Motorless Robot reveal!

A couple of weeks ago, I challenged myself to see just how much I could do with building a robot that uses 0 motors, and 0 pneumatics. This was a fun project, but it was very challenging.

Here is the motorless robot!
This video is of the robot doing it’s “autonomous”:

And here is a video of me explaining how it works:

From now on when I refer to motorless mechanisms, I mean motorless and pneumatic-less mechanisms.
First, several things I learned from this project:
-Motorless mechanisms are only useful for one-time actuations (this should be obvious)
-It takes a LOT of elastics to drive a robot
-Rubber bands/elastics are much better than gravity for powering most motorless mechanisms
-Motorless mechanisms aren’t very consistent without a large amount of fine-tuning (this is what took the majority of my time)
-If you want to have a sequence of motorless mechanisms, create “triggers” that the previous mechanism will trigger to start the next sequence/mechanism
-More complicated motorless mechanisms take a very long time to set up before each use; if you use a motorless mechanism on your robot make sure you have ample time to set it up before each match.

Due to running out of time before worlds, I decided to upload the video of this robot before tuning was complete. As a result, the robot doesn’t complete the autonomous in the video.

The robot that I ended up with uses lots of rubber bands, but it can (kind of) score a mobile goal in the 5 point zone with the preload on it in “autonomous”. A couple things:
-I realize it is not fully autonomous. I have to hold it still and let go when I want to start the “autonomous”
-I realize the robot is not competition legal. My goal was not to build a competition legal robot, the robot is a little too tall and much too long. I could have added a motor/pneumatic brake to make it fully autonomous, and I also could have made it inside size requirements, but that was not the point of this project.
-I realize that in the video, the “autonomous” doesn’t completely work. I wanted to get this thing finished before worlds, and it ended up taking more time than expected. Rather than spending more time on getting a video of it working perfectly, I opted to take a video of it not working, just to show the concepts I used (and the first part of the “autonomous” still works too).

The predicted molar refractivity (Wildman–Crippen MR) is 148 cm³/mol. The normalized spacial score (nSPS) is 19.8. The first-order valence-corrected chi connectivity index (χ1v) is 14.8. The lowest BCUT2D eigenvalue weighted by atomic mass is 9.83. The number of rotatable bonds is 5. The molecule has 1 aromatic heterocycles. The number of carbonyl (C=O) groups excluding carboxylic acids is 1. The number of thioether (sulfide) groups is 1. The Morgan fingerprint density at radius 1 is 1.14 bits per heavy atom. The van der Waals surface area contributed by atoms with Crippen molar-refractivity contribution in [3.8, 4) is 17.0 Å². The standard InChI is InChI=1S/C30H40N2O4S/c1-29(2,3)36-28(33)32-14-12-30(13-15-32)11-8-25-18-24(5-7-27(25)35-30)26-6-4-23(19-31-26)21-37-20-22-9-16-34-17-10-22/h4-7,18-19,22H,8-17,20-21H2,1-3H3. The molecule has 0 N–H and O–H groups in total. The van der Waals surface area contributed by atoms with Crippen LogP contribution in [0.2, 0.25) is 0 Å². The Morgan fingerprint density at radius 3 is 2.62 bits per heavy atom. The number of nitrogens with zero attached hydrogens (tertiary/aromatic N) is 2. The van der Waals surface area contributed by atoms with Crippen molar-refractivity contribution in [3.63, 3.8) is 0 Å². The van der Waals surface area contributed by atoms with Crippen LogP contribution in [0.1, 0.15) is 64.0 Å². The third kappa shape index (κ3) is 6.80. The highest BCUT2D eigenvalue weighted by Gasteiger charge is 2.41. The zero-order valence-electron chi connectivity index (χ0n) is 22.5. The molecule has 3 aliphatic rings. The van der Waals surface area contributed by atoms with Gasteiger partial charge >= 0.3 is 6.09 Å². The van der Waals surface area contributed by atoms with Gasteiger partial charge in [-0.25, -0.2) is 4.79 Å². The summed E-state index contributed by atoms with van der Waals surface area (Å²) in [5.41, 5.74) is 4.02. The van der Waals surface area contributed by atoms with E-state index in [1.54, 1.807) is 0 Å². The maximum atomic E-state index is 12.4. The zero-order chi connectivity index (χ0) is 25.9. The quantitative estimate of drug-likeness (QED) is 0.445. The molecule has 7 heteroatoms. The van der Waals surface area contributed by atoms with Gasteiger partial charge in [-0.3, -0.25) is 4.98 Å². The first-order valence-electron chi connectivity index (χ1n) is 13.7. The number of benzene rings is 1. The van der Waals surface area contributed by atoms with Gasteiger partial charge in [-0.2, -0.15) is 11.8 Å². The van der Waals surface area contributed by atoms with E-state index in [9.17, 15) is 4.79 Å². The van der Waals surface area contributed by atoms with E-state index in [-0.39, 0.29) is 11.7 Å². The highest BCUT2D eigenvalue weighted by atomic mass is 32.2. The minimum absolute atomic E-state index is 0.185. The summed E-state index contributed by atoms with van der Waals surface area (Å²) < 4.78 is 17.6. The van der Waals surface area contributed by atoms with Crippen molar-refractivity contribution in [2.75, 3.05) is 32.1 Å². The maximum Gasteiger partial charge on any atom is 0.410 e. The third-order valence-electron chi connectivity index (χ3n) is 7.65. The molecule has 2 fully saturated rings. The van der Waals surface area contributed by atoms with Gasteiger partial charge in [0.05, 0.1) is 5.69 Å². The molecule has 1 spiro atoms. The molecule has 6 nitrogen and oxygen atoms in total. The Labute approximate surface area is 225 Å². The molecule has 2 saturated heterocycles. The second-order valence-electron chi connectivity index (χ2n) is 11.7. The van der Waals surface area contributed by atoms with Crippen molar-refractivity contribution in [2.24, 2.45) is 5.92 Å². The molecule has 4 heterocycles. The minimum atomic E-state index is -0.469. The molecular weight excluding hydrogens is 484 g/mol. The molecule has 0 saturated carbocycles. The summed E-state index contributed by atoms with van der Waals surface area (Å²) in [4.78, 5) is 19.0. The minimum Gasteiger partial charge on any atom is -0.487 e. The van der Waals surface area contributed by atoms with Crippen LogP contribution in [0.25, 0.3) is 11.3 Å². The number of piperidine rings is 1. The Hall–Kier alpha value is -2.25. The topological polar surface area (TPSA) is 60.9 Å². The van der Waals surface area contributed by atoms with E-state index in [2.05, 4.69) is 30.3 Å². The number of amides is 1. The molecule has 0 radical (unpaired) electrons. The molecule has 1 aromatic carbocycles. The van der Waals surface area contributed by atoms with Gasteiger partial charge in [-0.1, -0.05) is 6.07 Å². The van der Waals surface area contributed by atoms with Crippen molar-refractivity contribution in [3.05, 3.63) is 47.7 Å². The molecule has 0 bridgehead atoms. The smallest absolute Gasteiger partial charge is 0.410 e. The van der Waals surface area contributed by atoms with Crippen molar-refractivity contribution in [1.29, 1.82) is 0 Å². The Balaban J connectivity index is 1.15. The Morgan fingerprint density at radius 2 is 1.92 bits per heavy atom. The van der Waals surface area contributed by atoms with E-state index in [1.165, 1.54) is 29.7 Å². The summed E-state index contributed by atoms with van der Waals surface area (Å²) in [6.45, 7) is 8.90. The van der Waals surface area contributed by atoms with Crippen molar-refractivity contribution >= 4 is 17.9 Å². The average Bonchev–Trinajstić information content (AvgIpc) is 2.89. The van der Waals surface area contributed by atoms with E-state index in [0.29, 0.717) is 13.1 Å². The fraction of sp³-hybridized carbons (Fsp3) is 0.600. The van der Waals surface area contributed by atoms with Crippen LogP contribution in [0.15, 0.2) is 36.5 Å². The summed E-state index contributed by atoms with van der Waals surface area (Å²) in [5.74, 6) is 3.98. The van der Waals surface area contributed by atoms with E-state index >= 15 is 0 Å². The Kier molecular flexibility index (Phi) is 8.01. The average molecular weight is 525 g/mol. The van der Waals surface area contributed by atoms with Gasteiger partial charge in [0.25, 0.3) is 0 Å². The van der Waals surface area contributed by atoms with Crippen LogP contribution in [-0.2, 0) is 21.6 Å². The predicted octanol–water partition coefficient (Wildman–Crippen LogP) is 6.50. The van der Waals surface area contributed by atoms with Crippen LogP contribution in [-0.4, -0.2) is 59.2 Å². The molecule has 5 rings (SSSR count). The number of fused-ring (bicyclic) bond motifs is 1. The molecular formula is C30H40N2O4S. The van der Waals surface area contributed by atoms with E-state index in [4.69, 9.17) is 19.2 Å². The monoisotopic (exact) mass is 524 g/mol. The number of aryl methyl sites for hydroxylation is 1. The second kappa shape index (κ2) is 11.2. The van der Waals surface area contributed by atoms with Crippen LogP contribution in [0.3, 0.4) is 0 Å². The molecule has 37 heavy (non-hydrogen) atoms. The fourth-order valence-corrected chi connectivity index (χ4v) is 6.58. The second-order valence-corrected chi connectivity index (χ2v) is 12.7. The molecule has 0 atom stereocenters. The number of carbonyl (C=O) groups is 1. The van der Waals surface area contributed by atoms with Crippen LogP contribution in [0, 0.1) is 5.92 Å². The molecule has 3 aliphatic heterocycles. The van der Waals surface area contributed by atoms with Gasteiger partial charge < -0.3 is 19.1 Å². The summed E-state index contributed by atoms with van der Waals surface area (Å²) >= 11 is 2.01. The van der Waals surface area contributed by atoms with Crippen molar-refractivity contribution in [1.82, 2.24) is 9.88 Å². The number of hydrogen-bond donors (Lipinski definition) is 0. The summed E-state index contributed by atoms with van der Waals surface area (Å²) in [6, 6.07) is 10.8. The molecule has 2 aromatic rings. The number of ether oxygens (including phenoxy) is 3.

-The robot I built is NOT consistent: Before you go getting the idea to make a motorless robot for an actual competition (for the memes of course), keep in mind that with several motorless mechanisms, each relying on the previous mechanism to execute perfectly, there is a lot of room for error to accumulate. It takes a LARGE amount of time spent tuning to get rid of this inconsistency with this many motorless mechanisms, which is why mine isn’t consistent as I ran out of time.
TL;DR If you’re wondering why I built this robot, it was to see how far motorless mechanisms could go. I know the robot doesn’t work super well, but it is a good demonstration of the limits of motorless mechanisms. With more time, it could have worked much better. I think motorless mechanisms will be useful in the coming years with the motor limit decreasing to 8, and especially if the game has any one-time actions (think high-hanging).
0 motor drive
0 motor mobile goal lift
0 motor cone dropper
I am happy to answer any questions about the “passive robot”.




Antichamber, im honestly astounded it works as well as it does, make it score that in the 20 point zone, and you have a legitmate robot on your hands!

Cool! I’m impressed. You may have established a new off-season challenge!


@9065_Parker You know that’s not antichamber, right?

This is interesting…

I saw this and expected another troll thread.
I was greatly impressed by this and far from disappointing.

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It’s to bad that it is not legal to use due to not having an electronics system.

Well done. This is a great exercise in understanding potential energy, elastics and hookes law, as well as mechanism design. I would definitely recommend others to try the same challenge, because it challenges you to come up with passive mechanisms that you can possibly use in future designs. Team 8000 had a highly passive system in last year’s game and did quite well. A passive subsystem allows your robot to do more without sacrificing motors, which will be even more necessary for next years 8 motor limit on V5.

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Is it confirmed that V5 users only get 8 motors. There was a lot of talk but I haven’t heard anything official yet.

So Paul guessed that the GDC would decide to allow 8 v5 motors. The ruling would be part of the new game and he did not want to put words in the GDC’s mouth.

This is really cool.

Thanks guys! I suspect a motorless robot will be much harder for the new game though…

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Very cool. I’m impressed.

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Yes, this is fabulous!

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Innovation that excites


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